Published January 15th, 2014
Dry Conditions Pose Risks Beyond Water Restrictions
By Cathy Dausman
Photos Andy Scheck
While the threat of water restrictions are top of mind for many local residents, other dangers loom in these dry conditions, including the threat of wildfire, said Moraga-Orinda Fire District fire marshal Kathy Leonard. "Ninety-eight percent of California is now in drought," she wrote in an email. "According to the National Climatic Data Center, California is facing the driest year since accurate records began in 1895. CalFire reported more than 4,700 separate fires for 2013, 1,300 more than the annual average."
And wildfire conditions will likely continue into the winter. "Without rain, the vegetation is still very dry and could ignite under the right conditions," Leonard said. "Recent fires in Big Sur, Napa and Humboldt County are proof that cold temperatures have no effect on reducing the incidence of wildfires."
MOFD fire engines are still carrying "the full complement" of wild land firefighting equipment. In a winter with normal rainfall, this equipment would have already been removed from the trucks, Leonard said.
"MOFD reminds all homeowners to remain vigilant about keeping dry vegetation and other combustible materials" away from their homes and properties, she said, and encouraged homeowners to request a free wildfire risk assessment.
Wildlife, too, goes in search of water. If animals can't find adequate drinking water in their normal habitat, they may venture closer to civilization. It's hard to tell if that was the reason one Orinda resident recently spied a bobcat just outside the backyard window.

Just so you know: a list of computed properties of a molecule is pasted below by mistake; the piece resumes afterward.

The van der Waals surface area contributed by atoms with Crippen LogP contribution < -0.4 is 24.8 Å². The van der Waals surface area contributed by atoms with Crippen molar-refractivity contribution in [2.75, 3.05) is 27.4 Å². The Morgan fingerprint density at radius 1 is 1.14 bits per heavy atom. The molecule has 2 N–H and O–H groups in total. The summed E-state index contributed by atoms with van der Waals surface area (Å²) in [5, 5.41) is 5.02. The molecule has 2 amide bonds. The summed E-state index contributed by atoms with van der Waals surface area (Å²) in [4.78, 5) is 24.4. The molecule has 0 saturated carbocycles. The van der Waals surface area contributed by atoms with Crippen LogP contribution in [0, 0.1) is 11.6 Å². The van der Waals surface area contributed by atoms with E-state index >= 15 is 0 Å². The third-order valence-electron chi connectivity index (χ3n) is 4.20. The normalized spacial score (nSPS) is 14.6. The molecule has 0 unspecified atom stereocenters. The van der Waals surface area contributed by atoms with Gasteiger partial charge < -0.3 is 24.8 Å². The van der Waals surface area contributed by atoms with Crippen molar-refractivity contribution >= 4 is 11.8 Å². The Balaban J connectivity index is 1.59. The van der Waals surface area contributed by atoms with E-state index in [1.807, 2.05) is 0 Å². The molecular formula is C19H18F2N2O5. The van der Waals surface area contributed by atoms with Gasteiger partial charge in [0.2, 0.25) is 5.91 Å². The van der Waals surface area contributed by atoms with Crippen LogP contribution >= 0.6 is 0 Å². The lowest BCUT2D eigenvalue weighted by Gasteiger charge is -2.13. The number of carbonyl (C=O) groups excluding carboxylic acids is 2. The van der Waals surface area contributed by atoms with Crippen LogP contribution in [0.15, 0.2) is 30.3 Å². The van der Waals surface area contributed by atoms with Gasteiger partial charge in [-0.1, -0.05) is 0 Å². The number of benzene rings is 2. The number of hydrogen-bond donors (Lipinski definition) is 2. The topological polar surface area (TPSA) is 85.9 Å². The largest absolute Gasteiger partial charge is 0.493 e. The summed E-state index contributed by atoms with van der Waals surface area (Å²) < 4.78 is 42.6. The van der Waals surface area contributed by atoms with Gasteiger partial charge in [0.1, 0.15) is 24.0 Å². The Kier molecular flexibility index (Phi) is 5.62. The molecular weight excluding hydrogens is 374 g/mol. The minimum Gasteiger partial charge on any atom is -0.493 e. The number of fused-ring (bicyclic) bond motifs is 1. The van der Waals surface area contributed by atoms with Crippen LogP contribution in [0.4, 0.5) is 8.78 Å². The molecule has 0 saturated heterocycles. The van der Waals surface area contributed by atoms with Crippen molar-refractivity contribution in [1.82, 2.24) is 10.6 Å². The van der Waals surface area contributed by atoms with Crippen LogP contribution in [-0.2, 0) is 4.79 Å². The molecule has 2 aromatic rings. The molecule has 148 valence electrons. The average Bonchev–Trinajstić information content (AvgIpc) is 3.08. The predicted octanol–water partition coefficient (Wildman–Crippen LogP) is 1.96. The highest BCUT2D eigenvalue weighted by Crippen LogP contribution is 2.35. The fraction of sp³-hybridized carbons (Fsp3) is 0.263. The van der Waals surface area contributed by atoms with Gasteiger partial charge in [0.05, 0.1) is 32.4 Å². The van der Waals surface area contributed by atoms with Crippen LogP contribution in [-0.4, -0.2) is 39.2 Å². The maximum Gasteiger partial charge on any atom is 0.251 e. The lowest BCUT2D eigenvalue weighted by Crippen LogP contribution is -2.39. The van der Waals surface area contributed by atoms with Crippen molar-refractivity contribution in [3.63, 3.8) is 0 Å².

"This is the driest season on record," said East Bay Municipal Utility District spokesperson Andrea Pook. "The Mokelumne River watershed is at only at 24 percent of its normal capacity, and every couple days without precipitation the level drops again."
Even when it does rain, those storms have sometimes missed the watersheds, she said. Still, Pook said the overall picture "isn't that frightening" because "there is half a winter ahead of us." When water forecasting is done in April, if the storage levels are still low EBMUD board of directors would then request water rationing, Pook said.
Many longtime Lamorinda residents recall the water crisis of the mid 1970s. Jim Russell of Moraga watched his all-grass front yard die out back then. "We lost a lot of stuff" complying with rationing, he said. His family removed their front lawn during the drought and replaced it with shore juniper, and later bamboo and river rock hardscape. Most people really got on the recycling bandwagon, Russell said. He remembers collecting shower water in containers and recycling it onto outdoor plants.
"Even today I can't stand to hear water running," he said.
When it comes to drinking water, East Bay residents may be lucky: 90 percent of their supply comes from the Sierra Mountains, and those reservoirs are 65 percent full (the San Pablo Dam and Lafayette Reservoir water would be used only in emergencies).
Pook thinks there is more water recycling and conservation today than there was during the 1970s-era drought, but her company is being proactive: "We're not just praying and hoping" for water relief, Pook said, "we're planning."
Drought Mitigation in Lamorinda
Average annual rainfall in San Francisco is 20.78 inches, yet in 2013 that amount fell to 3.38 inches. The 2013 rainfall amount was less than half the previous record low of 8.79 inches, set in 1946. Because of this, the Moraga-Orinda Fire District reminds all homeowners to maintaining clearance around housing structures, keeping clear debris on roofs, in gutters, under and on decks and by mowing, disking or trimming grasses or brush to a 3 inch maximum height. Supervise any open flames, including barbecues and fire pits. Keep a hose or water bucket handy. Watch for sparks, use a spark arrestor, metal screen or cover. MOFD offers a free wildfire risk assessment to its home and property owners. The assessment takes about 45 minutes and helps homeowners identify ways to make their property safe against wildfires. For more information, contact Fire Prevention at (925) 258-4525, ext. 533.
Source: MOFD Fire Marshal Kathy Leonard
Maps provided
Spotted Bobcat outside a window in Orinda. Photo Dale Newhouse

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